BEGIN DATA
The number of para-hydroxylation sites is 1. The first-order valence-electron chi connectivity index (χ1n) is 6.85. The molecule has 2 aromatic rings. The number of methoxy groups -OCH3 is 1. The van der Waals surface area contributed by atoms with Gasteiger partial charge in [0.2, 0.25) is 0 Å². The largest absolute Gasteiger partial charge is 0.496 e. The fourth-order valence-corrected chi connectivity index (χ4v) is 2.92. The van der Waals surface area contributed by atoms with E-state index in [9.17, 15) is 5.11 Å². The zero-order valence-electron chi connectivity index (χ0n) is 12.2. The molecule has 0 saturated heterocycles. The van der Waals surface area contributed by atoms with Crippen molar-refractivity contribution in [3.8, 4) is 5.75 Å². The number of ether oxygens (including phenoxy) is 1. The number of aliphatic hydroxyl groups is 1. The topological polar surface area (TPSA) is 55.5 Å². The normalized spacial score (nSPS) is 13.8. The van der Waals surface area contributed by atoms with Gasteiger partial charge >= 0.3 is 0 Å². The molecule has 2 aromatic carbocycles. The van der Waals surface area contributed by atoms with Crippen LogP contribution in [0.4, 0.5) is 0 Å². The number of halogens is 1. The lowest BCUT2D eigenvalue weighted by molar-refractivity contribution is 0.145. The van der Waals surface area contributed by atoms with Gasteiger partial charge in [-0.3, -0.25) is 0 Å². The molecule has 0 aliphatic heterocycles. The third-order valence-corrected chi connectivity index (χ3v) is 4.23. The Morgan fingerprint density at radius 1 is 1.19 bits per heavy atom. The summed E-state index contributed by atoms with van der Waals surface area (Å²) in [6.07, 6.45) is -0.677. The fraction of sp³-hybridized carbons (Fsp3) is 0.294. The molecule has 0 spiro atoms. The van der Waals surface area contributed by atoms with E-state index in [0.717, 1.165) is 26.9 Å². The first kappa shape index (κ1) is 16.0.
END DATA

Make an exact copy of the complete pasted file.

The number of para-hydroxylation sites is 1. The first-order valence-electron chi connectivity index (χ1n) is 6.85. The molecule has 2 aromatic rings. The number of methoxy groups -OCH3 is 1. The van der Waals surface area contributed by atoms with Gasteiger partial charge in [0.2, 0.25) is 0 Å². The largest absolute Gasteiger partial charge is 0.496 e. The fourth-order valence-corrected chi connectivity index (χ4v) is 2.92. The van der Waals surface area contributed by atoms with E-state index in [9.17, 15) is 5.11 Å². The zero-order valence-electron chi connectivity index (χ0n) is 12.2. The molecule has 0 saturated heterocycles. The van der Waals surface area contributed by atoms with Crippen molar-refractivity contribution in [3.8, 4) is 5.75 Å². The number of ether oxygens (including phenoxy) is 1. The number of aliphatic hydroxyl groups is 1. The topological polar surface area (TPSA) is 55.5 Å². The normalized spacial score (nSPS) is 13.8. The van der Waals surface area contributed by atoms with Gasteiger partial charge >= 0.3 is 0 Å². The molecule has 2 aromatic carbocycles. The van der Waals surface area contributed by atoms with Crippen LogP contribution in [0.4, 0.5) is 0 Å². The number of halogens is 1. The lowest BCUT2D eigenvalue weighted by molar-refractivity contribution is 0.145. The van der Waals surface area contributed by atoms with Gasteiger partial charge in [-0.3, -0.25) is 0 Å². The molecule has 0 aliphatic heterocycles. The third-order valence-corrected chi connectivity index (χ3v) is 4.23. The Morgan fingerprint density at radius 1 is 1.19 bits per heavy atom. The summed E-state index contributed by atoms with van der Waals surface area (Å²) in [6.07, 6.45) is -0.677. The fraction of sp³-hybridized carbons (Fsp3) is 0.294. The molecule has 0 spiro atoms. The van der Waals surface area contributed by atoms with E-state index in [0.717, 1.165) is 26.9 Å². The first kappa shape index (κ1) is 16.0.